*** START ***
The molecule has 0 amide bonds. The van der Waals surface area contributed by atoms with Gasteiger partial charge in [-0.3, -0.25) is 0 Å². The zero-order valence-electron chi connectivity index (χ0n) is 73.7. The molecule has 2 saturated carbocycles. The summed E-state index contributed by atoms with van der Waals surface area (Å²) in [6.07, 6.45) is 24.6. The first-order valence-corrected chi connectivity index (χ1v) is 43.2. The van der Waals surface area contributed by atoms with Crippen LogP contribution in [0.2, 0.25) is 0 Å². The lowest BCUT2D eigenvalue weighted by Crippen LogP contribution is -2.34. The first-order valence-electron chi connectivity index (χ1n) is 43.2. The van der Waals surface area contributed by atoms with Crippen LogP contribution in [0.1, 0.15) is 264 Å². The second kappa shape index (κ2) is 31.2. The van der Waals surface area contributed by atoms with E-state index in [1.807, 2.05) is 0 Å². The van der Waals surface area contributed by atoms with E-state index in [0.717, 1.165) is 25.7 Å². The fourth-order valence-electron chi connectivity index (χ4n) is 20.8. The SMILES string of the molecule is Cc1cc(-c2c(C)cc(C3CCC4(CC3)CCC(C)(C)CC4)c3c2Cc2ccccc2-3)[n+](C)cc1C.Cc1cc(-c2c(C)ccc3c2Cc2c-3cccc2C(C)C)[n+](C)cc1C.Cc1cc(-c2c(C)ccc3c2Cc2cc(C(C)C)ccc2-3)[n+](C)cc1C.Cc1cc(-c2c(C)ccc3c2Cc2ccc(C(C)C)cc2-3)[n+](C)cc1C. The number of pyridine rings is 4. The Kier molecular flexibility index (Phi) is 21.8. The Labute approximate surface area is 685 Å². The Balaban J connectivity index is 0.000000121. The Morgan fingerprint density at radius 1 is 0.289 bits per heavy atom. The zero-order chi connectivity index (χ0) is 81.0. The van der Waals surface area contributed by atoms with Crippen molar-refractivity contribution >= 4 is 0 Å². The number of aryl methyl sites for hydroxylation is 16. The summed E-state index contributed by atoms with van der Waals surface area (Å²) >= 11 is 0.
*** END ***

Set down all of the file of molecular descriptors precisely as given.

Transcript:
The molecule has 0 amide bonds. The van der Waals surface area contributed by atoms with Gasteiger partial charge in [-0.3, -0.25) is 0 Å². The zero-order valence-electron chi connectivity index (χ0n) is 73.7. The molecule has 2 saturated carbocycles. The summed E-state index contributed by atoms with van der Waals surface area (Å²) in [6.07, 6.45) is 24.6. The first-order valence-corrected chi connectivity index (χ1v) is 43.2. The van der Waals surface area contributed by atoms with Crippen LogP contribution in [0.2, 0.25) is 0 Å². The lowest BCUT2D eigenvalue weighted by Crippen LogP contribution is -2.34. The first-order valence-electron chi connectivity index (χ1n) is 43.2. The van der Waals surface area contributed by atoms with Crippen LogP contribution in [0.1, 0.15) is 264 Å². The second kappa shape index (κ2) is 31.2. The van der Waals surface area contributed by atoms with E-state index in [1.807, 2.05) is 0 Å². The van der Waals surface area contributed by atoms with E-state index in [0.717, 1.165) is 25.7 Å². The fourth-order valence-electron chi connectivity index (χ4n) is 20.8. The SMILES string of the molecule is Cc1cc(-c2c(C)cc(C3CCC4(CC3)CCC(C)(C)CC4)c3c2Cc2ccccc2-3)[n+](C)cc1C.Cc1cc(-c2c(C)ccc3c2Cc2c-3cccc2C(C)C)[n+](C)cc1C.Cc1cc(-c2c(C)ccc3c2Cc2cc(C(C)C)ccc2-3)[n+](C)cc1C.Cc1cc(-c2c(C)ccc3c2Cc2ccc(C(C)C)cc2-3)[n+](C)cc1C. The number of pyridine rings is 4. The Kier molecular flexibility index (Phi) is 21.8. The Labute approximate surface area is 685 Å². The Balaban J connectivity index is 0.000000121. The Morgan fingerprint density at radius 1 is 0.289 bits per heavy atom. The zero-order chi connectivity index (χ0) is 81.0. The van der Waals surface area contributed by atoms with Crippen molar-refractivity contribution >= 4 is 0 Å². The number of aryl methyl sites for hydroxylation is 16. The summed E-state index contributed by atoms with van der Waals surface area (Å²) >= 11 is 0.